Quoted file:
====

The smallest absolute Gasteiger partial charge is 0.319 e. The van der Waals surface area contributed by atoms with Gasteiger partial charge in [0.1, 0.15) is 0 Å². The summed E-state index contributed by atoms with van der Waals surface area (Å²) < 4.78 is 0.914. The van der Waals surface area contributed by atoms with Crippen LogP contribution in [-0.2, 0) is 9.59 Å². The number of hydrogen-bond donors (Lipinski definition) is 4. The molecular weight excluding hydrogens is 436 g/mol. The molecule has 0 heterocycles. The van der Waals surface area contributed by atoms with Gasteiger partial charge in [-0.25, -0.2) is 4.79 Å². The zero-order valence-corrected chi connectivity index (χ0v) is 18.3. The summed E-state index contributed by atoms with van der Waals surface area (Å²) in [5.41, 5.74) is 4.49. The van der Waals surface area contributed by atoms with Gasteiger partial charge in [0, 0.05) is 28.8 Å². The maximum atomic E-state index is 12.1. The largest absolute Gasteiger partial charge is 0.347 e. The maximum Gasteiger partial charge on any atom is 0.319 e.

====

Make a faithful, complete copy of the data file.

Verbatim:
The smallest absolute Gasteiger partial charge is 0.319 e. The van der Waals surface area contributed by atoms with Gasteiger partial charge in [0.1, 0.15) is 0 Å². The summed E-state index contributed by atoms with van der Waals surface area (Å²) < 4.78 is 0.914. The van der Waals surface area contributed by atoms with Crippen LogP contribution in [-0.2, 0) is 9.59 Å². The number of hydrogen-bond donors (Lipinski definition) is 4. The molecular weight excluding hydrogens is 436 g/mol. The molecule has 0 heterocycles. The van der Waals surface area contributed by atoms with Gasteiger partial charge in [-0.25, -0.2) is 4.79 Å². The zero-order valence-corrected chi connectivity index (χ0v) is 18.3. The summed E-state index contributed by atoms with van der Waals surface area (Å²) in [5.41, 5.74) is 4.49. The van der Waals surface area contributed by atoms with Gasteiger partial charge in [0, 0.05) is 28.8 Å². The maximum atomic E-state index is 12.1. The largest absolute Gasteiger partial charge is 0.347 e. The maximum Gasteiger partial charge on any atom is 0.319 e.